When workers see that their employers want to help them meet career aspirations, they are much more likely to stay — and grow into leadership roles along the way.

DEI is everything

Diversity, equity, and inclusion is no longer an HR function that operates adjacent to company priorities. It should be part of every decision and action taken by a firm and should be woven into all aspects of the firm. Outreach to women and underrepresented minorities is the right thing to do and can be key for addressing shortages in both rank-and-file workers and the leadership pipeline.

One impossible-to-miss, underdeveloped opportunity involves tackling the gender gap. While strides have been made in this area, there is still room for improvement to change the longstanding industry culture that traditionally has not been welcoming to women.

Firms able to transform their culture and its reputation will have an easier time attracting a more diverse workforce, and not just for women workers but all under-represented minority groups. Improving those hiring trends also speaks volumes about your company values and positions your firm for a strong future. You’ll stand out from the crowd by instilling practices that promote DEI in one of the least diverse industries.

Tips for becoming an employer of choice

In today’s ultra-competitive hiring environment and beyond, consider these steps that can help you become and remain an employer of choice for members of every generation and background. And in the process, you’ll set up a leadership pathway that keeps you on solid footing and enables your firm to pursue ambitious plans for the future.

  • Invest in employees by soliciting and providing feedback in order to develop technical skills, resourcefulness, people skills and leadership capabilities. Be aware of and embrace organization-wide retention initiatives, and coach and manage using this lens of knowledge. 
  • Collaborate with others across departmental functions, teams, job sites and trades locations/geographies. Encourage community partnerships to enhance employee opportunities as well as enhance understanding of the organization.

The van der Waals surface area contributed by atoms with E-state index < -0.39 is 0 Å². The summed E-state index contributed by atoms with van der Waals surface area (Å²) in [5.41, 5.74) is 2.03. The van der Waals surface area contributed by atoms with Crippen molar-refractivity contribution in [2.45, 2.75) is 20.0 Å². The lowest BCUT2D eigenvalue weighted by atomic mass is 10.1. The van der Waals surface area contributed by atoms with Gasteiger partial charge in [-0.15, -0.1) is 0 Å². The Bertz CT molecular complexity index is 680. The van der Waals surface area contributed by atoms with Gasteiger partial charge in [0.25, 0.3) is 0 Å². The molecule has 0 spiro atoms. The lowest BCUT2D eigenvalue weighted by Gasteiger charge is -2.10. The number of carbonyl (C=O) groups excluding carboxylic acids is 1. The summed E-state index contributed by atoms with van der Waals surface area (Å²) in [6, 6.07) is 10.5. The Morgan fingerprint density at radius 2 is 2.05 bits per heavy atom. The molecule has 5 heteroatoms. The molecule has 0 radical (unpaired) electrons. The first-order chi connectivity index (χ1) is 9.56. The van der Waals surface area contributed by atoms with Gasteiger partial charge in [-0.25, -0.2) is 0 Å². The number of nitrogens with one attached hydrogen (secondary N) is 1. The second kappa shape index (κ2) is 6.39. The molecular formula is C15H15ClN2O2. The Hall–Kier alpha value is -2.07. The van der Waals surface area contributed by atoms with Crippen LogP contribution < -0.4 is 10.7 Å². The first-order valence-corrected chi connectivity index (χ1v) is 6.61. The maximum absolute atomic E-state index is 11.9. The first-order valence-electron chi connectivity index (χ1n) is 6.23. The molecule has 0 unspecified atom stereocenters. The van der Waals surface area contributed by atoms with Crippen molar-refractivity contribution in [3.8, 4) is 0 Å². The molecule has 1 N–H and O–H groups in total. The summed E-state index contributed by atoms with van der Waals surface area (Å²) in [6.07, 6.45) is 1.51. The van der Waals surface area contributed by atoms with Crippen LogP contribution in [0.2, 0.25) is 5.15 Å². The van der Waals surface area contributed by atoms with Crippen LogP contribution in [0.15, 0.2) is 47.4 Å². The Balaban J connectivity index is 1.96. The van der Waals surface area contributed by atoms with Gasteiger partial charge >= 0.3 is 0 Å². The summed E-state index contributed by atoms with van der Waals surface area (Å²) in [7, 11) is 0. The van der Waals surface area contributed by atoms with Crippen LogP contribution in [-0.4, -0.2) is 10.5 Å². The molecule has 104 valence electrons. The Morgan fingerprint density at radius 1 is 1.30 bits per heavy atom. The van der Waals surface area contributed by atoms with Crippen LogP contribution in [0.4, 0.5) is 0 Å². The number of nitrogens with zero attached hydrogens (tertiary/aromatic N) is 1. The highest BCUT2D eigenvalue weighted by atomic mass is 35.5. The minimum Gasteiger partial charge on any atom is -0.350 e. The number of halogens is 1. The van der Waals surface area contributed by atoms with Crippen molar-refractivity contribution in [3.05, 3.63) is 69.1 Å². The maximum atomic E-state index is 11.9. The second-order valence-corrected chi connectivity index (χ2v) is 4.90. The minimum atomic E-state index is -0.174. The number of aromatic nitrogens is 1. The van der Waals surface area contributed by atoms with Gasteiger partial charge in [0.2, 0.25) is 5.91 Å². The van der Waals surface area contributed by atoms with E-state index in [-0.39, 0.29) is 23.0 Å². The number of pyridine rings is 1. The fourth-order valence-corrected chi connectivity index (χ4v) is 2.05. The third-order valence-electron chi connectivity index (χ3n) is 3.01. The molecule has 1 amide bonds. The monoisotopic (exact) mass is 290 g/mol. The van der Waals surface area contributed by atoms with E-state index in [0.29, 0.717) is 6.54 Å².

• Support the creation and execution of company core values and goals that will empower employees to stretch and develop knowledge, skills and abilities that contribute to the success of the organization and to the success of those served. 
  • Create and foster an environment on job sites and in other settings that welcomes diverse populations and respects the physical and emotional well-being of all workers. Mental health challenges run high in construction, which has a suicide rate four times higher than the national average. Programs supporting the integration of life and work are essential. 
  • Consistently seek, process and communicate information and knowledge to help employees serve their co-workers and customers to perform better and achieve their goals.
  • Participate in on-going leadership training to remain relevant and sharp in your role as coach and manager. Provide additional leadership training opportunities for all supervisors. The future of your firm depends on it.

How Wipfli can help

Construction firms need an edge during these competitive times to attract candidates who are excited by your company’s vision and values. A steady exodus of leaders and other employees means you need to pay extra attention to developing the next generation of leaders. Wipfli advisors can help you identify and implement a comprehensive workforce strategy that factors in generational shifts and expands the diversity of your team to keep your business growing.

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Tina Nazier, MBA, CPC